Reference ranges for blood tests are sets of values used by a health professional to interpret a set of medical test results from blood samples.

Electrocardiography

electrocardiogramECGEKG
ECGs can be interpreted in isolation but should be applied – like all diagnostic tests – in the context of the patient.

Lung cancer

lungbronchogenic carcinomalungs
Examples of screenings include measuring the level of TSH in the blood of a newborn infant as part of newborn screening for congenital hypothyroidism, checking for Lung cancer in non-smoking individuals who are exposed to second-hand smoke in an unregulated working environment, and Pap smear screening for prevention or early detection of cervical cancer.
Cancer screening uses medical tests to detect disease in large groups of people who have no symptoms.

Sensitivity and specificity

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The classification of tests into either positive or negative gives a binary classification, with resultant ability to perform bayesian probability and performance metrics of tests, including calculations of sensitivity and specificity.
In many tests, including diagnostic medical tests, sensitivity is the extent to which actual positives are not overlooked (so false negatives are few), and specificity is the extent to which actual negatives are classified as such (so false positives are few).

Binary classification

binary classifierbinarybinary categorization
Tests whose results are of continuous values, such as most blood values, can be interpreted as they are, or they can be converted to a binary ones by defining a cutoff value, with test results being designated as positive or negative depending on whether the resultant value is higher or lower than the cutoff. The classification of tests into either positive or negative gives a binary classification, with resultant ability to perform bayesian probability and performance metrics of tests, including calculations of sensitivity and specificity.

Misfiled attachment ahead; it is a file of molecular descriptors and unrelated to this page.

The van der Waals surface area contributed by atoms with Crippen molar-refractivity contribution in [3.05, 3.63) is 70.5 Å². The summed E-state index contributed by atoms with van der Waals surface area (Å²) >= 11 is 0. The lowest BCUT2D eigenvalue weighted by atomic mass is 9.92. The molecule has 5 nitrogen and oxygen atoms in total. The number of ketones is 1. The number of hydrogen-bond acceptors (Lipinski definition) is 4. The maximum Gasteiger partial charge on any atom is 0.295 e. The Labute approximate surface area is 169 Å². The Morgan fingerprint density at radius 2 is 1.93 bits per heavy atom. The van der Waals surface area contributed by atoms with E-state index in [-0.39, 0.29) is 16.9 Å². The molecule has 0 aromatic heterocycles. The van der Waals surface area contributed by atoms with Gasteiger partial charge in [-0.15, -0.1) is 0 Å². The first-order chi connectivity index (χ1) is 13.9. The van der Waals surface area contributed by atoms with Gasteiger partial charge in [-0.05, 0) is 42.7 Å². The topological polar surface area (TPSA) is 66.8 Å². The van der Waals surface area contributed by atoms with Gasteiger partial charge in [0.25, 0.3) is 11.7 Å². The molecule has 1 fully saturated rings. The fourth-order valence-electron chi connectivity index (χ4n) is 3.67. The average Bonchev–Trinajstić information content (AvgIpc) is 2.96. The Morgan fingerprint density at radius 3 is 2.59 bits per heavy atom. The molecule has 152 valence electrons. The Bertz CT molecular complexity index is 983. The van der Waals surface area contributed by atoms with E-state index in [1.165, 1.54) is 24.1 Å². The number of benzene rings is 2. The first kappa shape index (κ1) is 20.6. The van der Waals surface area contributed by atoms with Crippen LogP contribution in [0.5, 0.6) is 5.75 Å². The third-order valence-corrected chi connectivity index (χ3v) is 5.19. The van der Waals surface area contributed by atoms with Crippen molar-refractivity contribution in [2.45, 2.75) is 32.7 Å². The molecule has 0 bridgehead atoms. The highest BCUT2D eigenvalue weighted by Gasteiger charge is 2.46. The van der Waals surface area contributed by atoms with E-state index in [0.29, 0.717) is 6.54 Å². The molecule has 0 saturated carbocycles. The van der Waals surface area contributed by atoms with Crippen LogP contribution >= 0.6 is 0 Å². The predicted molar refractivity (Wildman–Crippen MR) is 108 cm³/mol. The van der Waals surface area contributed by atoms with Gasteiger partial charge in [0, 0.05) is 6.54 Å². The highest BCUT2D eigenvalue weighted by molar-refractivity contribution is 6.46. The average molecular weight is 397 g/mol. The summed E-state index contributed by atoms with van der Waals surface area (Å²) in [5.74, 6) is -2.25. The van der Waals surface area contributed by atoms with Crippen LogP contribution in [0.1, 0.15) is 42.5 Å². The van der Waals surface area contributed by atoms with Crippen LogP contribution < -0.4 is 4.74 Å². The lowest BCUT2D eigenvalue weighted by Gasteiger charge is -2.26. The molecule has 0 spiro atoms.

Tests whose results are of continuous values, such as most blood values, can artificially be made binary by defining a cutoff value, with test results being designated as positive or negative depending on whether the resultant value is higher or lower than the cutoff.

False positives and false negatives

false positivefalse negativefalse positives
Medical tests may also have indirect risks, such as the stress of testing, and riskier tests may be required as follow-up for a (potentially) false positive test result.
In medical testing, and more generally in binary classification, a false positive is an error in data reporting in which a test result improperly indicates presence of a condition, such as a disease (the result is positive), when in reality it is not present, while a false negative is an error in which a test result improperly indicates no presence of a condition (the result is negative), when in reality it is present.

Predictive value of tests

predictive valuepredictive values
Most diagnostic tests basically use a reference group to establish performance data such as predictive values, likelihood ratios and relative risks, which are then used to interpret the post-test probability for an individual.
Predictive value of tests is the probability of a target condition given by the result of a test, often in regard to medical tests.